2023年6月8日 星期四

For Some Fox Critics, Defamation Case Was a Split Decision 誹謗案重金和解 批評者認為太便宜福斯

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2023/06/09 第436期 訂閱/退訂看歷史報份
紐時周報精選 For Some Fox Critics, Defamation Case Was a Split Decision 誹謗案重金和解 批評者認為太便宜福斯
From Heavy Showers to Awash in Flowers 冬雨(跟接連的陣雨)帶來繁花似錦
For Some Fox Critics, Defamation Case Was a Split Decision 誹謗案重金和解 批評者認為太便宜福斯
文/Michael M. Grynbaum

誹謗案重金和解 批評者認為太便宜福斯

On the surface, Fox News got pummeled.


Rupert Murdoch, its founder, agreed to a settlement of $787.5 million, roughly two-thirds of the Fox Corp.'s net annual income. Fox News was embarrassed by revelations that its anchors privately despised former President Donald Trump. And Dominion Voting Systems, the election technology firm derided on Fox airwaves, declared victory Tuesday on the courthouse steps.


Yet for some Murdoch critics, the outcome of this landmark libel case fell short of something to celebrate.


"Rupert Wins Again," declared Politico press critic Jack Shafer, who noted Murdoch's long history of paying tens of millions of dollars to settle claims of phone hacking, workplace harassment and other ignominies.


"Country lost, democracy lost," First Amendment lawyer Martin Garbus wrote in an email, predicting that Fox hosts Tucker Carlson and Maria Bartiromo would be feted by conservatives as "heroes" who "stood up against the liberal world."


Others lamented what they perceived to be a lost opportunity for a legal reckoning for the misinformation that has poisoned many Americans' trust in the democratic process.


"Great win for democracy? I don't know about that," said MSNBC host Joy Reid, who told viewers that Fox News "saved their stars from having to take the witness stand and answer questions about all those embarrassing texts and revelations."


Three-quarters of a billion dollars is no small sum, even for Murdoch, and Fox is still facing a similar defamation suit from another elections firm, Smartmatic, which has asked for $2.7 billion in damages. (Dominion initially demanded $1.6 billion.) The network has often argued that its newsroom is walled off from ideological forces, but emails that were revealed in the case made clear that top executives had rebuked their own journalists who tried to fact-check Trump.


Still, Fox News was not required under the terms of the settlement to issue an on-air apology for the baseless claims it aired about Dominion, asserting the company had tried to rig the 2020 presidential election in Joe Biden's favor. And Fox's public statement about the settlement was hardly an apology.


"We acknowledge the court's rulings finding certain claims about Dominion to be false," the network wrote, adding, with Murdochian defiance, "This settlement reflects Fox's continued commitment to the highest journalistic standards."


From Heavy Showers to Awash in Flowers 冬雨(跟接連的陣雨)帶來繁花似錦
文/Jill Cowan


Torrential downpours this winter sent California residents fleeing from floods and mudslides. Blizzards dumped snow in the mountains, trapping locals in their homes for weeks. Hulking trees crashed into homes and severed power lines.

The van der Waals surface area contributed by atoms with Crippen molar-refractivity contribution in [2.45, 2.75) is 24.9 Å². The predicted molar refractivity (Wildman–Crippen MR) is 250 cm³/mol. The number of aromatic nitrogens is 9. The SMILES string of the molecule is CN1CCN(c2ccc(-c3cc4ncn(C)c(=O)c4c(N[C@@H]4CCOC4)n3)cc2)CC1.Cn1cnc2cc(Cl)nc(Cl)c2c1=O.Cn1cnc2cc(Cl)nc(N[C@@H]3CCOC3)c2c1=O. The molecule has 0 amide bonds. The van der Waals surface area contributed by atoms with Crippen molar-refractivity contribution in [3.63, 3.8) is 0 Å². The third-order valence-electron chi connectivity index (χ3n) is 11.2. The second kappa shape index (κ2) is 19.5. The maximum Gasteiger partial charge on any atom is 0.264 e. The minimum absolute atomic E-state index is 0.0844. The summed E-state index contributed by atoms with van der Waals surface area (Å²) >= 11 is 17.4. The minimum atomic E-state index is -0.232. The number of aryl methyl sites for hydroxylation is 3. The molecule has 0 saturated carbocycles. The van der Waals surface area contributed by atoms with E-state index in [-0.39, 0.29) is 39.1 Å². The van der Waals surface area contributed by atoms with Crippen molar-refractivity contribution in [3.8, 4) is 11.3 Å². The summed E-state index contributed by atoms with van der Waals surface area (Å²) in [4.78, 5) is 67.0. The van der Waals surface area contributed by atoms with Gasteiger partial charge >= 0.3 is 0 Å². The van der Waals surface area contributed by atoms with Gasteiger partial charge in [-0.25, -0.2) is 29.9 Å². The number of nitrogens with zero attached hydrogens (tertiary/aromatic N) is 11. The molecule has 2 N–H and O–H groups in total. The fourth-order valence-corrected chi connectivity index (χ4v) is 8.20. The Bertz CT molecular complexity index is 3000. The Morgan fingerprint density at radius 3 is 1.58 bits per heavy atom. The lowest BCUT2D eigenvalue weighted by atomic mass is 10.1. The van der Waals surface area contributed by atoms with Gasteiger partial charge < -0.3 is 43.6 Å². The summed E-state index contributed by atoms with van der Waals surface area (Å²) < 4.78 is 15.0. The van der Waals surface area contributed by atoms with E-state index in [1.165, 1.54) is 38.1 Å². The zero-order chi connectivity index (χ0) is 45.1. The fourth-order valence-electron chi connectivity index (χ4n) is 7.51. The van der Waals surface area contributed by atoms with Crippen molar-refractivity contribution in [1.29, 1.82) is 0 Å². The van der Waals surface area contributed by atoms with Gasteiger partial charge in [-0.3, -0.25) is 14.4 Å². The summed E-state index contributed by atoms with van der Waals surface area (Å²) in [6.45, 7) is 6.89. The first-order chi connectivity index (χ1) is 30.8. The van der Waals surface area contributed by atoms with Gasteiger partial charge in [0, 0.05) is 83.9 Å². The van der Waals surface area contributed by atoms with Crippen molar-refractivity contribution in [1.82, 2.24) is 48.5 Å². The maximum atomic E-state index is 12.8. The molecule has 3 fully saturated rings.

But the succession of atmospheric rivers did deliver relief from a prolonged drought. And it left behind other rewards that are only now emerging: The state is awash in color, from the Eastern Sierra to Malibu, from the deserts near San Diego to the meadows north of Sacramento.


"This is how we feed our souls," said Heather Schneider, a rare-plant biologist with the Santa Barbara Botanic Garden.


California is experiencing a "super bloom," an explosion of floral color across hillsides and valleys that occurs only after a particularly wet season. The last time the state experienced the phenomenon on a widespread basis was four years ago — and with California's boom-bust cycles of precipitation, it is anyone's guess when the next one will come.


In dry years, many annual wildflower seeds lie dormant in the fragile layers of soil where their parents dropped them, waiting for rain so they can germinate. If enough water arrives, those flowers burst through, in an almost alchemical combination of moisture, temperature, timing and location.


California poppies in recent weeks have turned rolling hillsides into flame-orange canvasses in the Antelope Valley north of Los Angeles. Carpets of yellow goldfields and purple phacelia have unfurled at the Carrizo Plain National Monument, the largest intact grassland in the state's Central Valley, about 70 miles west of Bakersfield. The flowers are so densely packed across wide swaths of land that recent satellite images look like they've been touched by a painter's brush.


For scientists like Schneider, who has been periodically visiting the Carrizo Plain for research, this year's flower bonanza is a prime opportunity to study ecosystems similar to those that may be lost to development or agriculture elsewhere. This year, she said, the sustained precipitation and colder temperatures were likely to give her and other researchers more time to study wildflowers than in past wet years.


Different flower species thrive in subtly different conditions. And botanists have predicted that this year's wildflower season could extend through the spring and into the summer, particularly at higher elevations.


"I kind of think of it in waves of color," Schneider said. Yellow is typically first, she noted. Then purple.




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